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Open Journal Systems (OJS) is a journal management and publishing system developed by the Public Knowledge Project as part of its federally funded efforts to expand and improve access to research. Open Journal Systems assists with every stage of the refereed publishing process, from submissions through to online publication and indexing. Through its management systems, its finely grained indexing of research, and the context it provides for research, OJS seeks to improve both the scholarly and public quality of refereed research.
Open Journal Systems is an open source software made available to journals worldwide for the purpose of making open access publishing a viable option for more journals, as open access can increase a journal’s readership as well as its contribution to the public good on a global scale.

The OJS database (referred to as the “OJS database”) is a relational database in which all content is saved in the form of a collection of files called an


OJS comes in two forms:

The OJS-CE variant is a content-modifying and content-publishing system which allows journals to make their own manuscripts conform to the publishers’ editorial policies and processes for proofreading, editing and publishing. In its version 1.0 (2008) the system allows for the full range of functionality provided in more sophisticated publishing systems, such as handling of graphics, tables of contents and other metadata, and cross-referencing and full indexing of the articles, but the version offered to journals is quite restricted in some areas.

The OJS-DF variant is a full-featured publishing system, which allows journals to make manuscripts conform to the publishers’ editorial policies and processes for proofreading, editing and publishing. AOJS-DF includes the fully integrated version of OJS for journals that may wish to utilize its functionality as a content publishing system.

Besides the OJS database, the OJS system includes all of the necessary back-end applications that are used by the editors, the publisher, and the referees to manage the articles; it also includes a supporting suite of tools and modules for content publishers. The entire system is built around a core infrastructure which provides the basic functionality to support content publication and management.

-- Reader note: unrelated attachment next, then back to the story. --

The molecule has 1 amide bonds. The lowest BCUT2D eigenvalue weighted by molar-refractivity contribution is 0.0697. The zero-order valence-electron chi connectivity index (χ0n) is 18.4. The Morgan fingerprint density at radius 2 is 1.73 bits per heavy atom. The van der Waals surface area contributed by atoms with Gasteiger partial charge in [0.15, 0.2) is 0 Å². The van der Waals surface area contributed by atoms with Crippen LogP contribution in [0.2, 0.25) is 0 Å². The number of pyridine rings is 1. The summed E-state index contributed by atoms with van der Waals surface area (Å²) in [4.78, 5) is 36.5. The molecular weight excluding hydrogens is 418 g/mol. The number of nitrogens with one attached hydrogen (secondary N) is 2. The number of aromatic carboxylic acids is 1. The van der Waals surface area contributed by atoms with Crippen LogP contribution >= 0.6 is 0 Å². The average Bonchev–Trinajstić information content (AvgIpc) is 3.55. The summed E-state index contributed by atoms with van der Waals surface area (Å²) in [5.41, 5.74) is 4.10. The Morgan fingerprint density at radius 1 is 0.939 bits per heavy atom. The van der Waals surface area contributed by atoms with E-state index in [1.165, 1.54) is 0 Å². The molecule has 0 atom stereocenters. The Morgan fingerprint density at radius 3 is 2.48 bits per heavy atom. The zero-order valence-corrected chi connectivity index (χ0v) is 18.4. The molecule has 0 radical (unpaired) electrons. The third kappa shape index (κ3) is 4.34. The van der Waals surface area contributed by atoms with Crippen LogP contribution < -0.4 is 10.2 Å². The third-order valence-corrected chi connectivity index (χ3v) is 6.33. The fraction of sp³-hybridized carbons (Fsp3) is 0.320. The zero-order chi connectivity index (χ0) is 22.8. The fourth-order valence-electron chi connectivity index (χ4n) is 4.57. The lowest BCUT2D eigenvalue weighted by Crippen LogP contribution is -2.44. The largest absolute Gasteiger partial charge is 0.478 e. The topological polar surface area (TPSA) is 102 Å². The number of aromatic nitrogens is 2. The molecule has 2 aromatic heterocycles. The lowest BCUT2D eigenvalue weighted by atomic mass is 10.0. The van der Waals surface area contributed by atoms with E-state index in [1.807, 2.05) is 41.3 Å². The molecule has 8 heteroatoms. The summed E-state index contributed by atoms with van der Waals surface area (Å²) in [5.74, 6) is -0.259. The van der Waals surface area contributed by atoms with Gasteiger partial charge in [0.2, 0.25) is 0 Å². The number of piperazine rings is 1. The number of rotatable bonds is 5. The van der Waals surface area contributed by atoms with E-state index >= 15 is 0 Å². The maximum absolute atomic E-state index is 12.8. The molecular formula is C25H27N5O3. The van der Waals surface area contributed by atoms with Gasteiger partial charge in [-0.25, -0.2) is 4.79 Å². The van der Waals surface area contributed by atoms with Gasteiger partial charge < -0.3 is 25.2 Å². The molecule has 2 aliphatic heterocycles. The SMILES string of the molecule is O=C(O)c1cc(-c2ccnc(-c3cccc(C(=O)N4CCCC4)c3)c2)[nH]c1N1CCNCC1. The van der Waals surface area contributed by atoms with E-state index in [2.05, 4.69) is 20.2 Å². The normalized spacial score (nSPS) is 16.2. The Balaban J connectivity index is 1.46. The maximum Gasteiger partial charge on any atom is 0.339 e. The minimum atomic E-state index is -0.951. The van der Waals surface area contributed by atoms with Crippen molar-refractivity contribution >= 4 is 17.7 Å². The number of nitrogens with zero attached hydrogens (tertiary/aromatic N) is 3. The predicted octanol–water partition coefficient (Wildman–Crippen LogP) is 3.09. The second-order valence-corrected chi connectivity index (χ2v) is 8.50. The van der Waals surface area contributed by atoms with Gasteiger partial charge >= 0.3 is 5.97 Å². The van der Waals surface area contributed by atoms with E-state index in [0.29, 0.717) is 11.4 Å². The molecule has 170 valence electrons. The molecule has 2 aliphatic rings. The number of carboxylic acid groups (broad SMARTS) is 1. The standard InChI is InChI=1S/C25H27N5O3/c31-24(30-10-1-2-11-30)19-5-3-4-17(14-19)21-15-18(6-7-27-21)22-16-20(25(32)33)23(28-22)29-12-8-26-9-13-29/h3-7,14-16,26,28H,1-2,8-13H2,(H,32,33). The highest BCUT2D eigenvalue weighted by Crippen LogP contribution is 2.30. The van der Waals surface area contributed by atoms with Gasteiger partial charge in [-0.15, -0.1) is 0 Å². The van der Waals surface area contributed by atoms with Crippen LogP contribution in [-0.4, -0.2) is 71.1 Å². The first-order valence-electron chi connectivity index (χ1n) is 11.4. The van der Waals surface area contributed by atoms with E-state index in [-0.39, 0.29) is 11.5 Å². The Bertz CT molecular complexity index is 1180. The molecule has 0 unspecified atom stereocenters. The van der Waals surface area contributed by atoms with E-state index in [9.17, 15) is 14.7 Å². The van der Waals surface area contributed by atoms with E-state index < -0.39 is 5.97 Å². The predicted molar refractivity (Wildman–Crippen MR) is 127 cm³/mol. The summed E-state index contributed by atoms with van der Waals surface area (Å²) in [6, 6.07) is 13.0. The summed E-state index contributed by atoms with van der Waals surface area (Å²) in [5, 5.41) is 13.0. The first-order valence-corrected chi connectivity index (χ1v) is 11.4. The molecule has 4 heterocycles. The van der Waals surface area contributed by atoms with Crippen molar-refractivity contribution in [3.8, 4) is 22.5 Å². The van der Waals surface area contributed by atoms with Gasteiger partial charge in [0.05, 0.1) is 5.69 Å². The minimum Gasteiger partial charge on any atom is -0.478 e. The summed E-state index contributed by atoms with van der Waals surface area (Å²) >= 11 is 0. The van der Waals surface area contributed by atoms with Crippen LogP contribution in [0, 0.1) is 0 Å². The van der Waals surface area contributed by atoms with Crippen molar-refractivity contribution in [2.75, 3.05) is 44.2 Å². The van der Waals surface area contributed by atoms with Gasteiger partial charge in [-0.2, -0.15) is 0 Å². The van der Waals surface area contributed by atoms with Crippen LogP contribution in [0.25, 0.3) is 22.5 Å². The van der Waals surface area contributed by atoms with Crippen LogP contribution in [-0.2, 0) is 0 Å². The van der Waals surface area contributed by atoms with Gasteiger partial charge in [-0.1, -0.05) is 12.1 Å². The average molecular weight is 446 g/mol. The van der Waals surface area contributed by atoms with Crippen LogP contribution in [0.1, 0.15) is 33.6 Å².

The components of the OJS system are listed here. Additional components may be available depending on the use and needs of an individual journal:

EContent Framework (ECF) – a data model, which is based on the

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OJS is designed to manage submission, handling, peer review, proofing and publication of refereed articles in any fields of knowledge, research, discussion or commercial activity.

Main features:

Review Process: OJS allows researchers to make comments, both positive and negative, for each submission to their journal. This gives the journal editor the opportunity to react to and improve submissions, which also makes it possible for the editor to communicate clearly with the journal’s reviewers.
Indexing: For most journals, the process of publication is a slow and expensive affair: it involves translating the research into paper format, printing a set number of pages, and distributing these to the reviewers and/or the corresponding authors (the number of pages may vary according to the journal’s policy).
Statistical Analysis: Many journal editors are faced with a challenge when planning for their next volume of publication: not only do they want to provide their reviewers with a balanced set of submitted and reviewed articles, but they also want to make sure that the selection committee will be as representative of the field as possible.
Search Engine: OJS provides a number of options for researchers to find journals, as a simple submission can be made to many different journals, while other articles can be located with a keyword search. In addition, each article can be given a DOI: its Digital Object Identifier, which can be automatically linked to it when it is submitted to any journal.
Publications Linkage: All research is no good, unless it is recognized. OJS supports the linking of publications to each other, in order to facilitate that task.
Cross Referencing: Research is published for the benefit of researchers, not merely for the benefit of the journal.
Online Publication: Once the articles have been peer-reviewed and accepted, the OJS journal can be downloaded in any format as soon as they have been published online.
Interoperability: OJS is based on a common set of standards, which ensure that journals that use OJS for one use OJS for others. As a result, authors can send files in any format to any OJS journal that takes them, and researchers can also submit files to any journal that takes them.